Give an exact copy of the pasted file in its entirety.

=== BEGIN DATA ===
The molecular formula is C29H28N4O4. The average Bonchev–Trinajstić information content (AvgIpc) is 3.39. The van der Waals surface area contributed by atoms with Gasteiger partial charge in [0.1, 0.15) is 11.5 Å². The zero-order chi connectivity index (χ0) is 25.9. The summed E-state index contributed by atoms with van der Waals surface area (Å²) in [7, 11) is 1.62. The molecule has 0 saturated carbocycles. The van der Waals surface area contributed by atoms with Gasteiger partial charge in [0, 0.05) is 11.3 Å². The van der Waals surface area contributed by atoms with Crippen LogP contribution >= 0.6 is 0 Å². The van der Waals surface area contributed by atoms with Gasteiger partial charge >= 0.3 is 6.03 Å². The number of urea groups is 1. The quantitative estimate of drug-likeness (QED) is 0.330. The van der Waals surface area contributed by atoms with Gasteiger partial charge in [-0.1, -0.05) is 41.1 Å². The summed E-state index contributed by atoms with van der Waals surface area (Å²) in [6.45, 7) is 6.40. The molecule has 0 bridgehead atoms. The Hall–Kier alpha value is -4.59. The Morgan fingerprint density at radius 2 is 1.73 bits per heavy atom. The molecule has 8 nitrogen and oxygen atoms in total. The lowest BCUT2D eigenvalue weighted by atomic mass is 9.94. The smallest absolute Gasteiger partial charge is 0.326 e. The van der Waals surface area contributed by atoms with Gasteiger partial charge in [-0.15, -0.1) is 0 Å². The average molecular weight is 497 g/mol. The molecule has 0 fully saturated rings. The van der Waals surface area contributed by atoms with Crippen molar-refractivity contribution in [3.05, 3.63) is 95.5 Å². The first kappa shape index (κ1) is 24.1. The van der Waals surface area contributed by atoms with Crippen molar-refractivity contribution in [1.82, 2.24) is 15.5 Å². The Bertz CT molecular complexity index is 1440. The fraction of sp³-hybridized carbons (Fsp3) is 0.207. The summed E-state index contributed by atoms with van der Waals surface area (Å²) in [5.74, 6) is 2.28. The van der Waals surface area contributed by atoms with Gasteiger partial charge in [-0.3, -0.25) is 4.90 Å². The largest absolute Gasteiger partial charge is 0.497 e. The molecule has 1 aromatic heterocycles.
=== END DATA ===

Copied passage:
The molecular formula is C29H28N4O4. The average Bonchev–Trinajstić information content (AvgIpc) is 3.39. The van der Waals surface area contributed by atoms with Gasteiger partial charge in [0.1, 0.15) is 11.5 Å². The zero-order chi connectivity index (χ0) is 25.9. The summed E-state index contributed by atoms with van der Waals surface area (Å²) in [7, 11) is 1.62. The molecule has 0 saturated carbocycles. The van der Waals surface area contributed by atoms with Gasteiger partial charge in [0, 0.05) is 11.3 Å². The van der Waals surface area contributed by atoms with Crippen LogP contribution >= 0.6 is 0 Å². The van der Waals surface area contributed by atoms with Gasteiger partial charge >= 0.3 is 6.03 Å². The number of urea groups is 1. The quantitative estimate of drug-likeness (QED) is 0.330. The van der Waals surface area contributed by atoms with Gasteiger partial charge in [-0.1, -0.05) is 41.1 Å². The summed E-state index contributed by atoms with van der Waals surface area (Å²) in [6.45, 7) is 6.40. The molecule has 0 bridgehead atoms. The Hall–Kier alpha value is -4.59. The Morgan fingerprint density at radius 2 is 1.73 bits per heavy atom. The molecule has 8 nitrogen and oxygen atoms in total. The lowest BCUT2D eigenvalue weighted by atomic mass is 9.94. The smallest absolute Gasteiger partial charge is 0.326 e. The van der Waals surface area contributed by atoms with Gasteiger partial charge in [-0.15, -0.1) is 0 Å². The average molecular weight is 497 g/mol. The molecule has 0 fully saturated rings. The van der Waals surface area contributed by atoms with Crippen molar-refractivity contribution in [3.05, 3.63) is 95.5 Å². The first kappa shape index (κ1) is 24.1. The van der Waals surface area contributed by atoms with Crippen molar-refractivity contribution in [1.82, 2.24) is 15.5 Å². The Bertz CT molecular complexity index is 1440. The fraction of sp³-hybridized carbons (Fsp3) is 0.207. The summed E-state index contributed by atoms with van der Waals surface area (Å²) in [5.74, 6) is 2.28. The van der Waals surface area contributed by atoms with Gasteiger partial charge in [-0.3, -0.25) is 4.90 Å². The largest absolute Gasteiger partial charge is 0.497 e. The molecule has 1 aromatic heterocycles.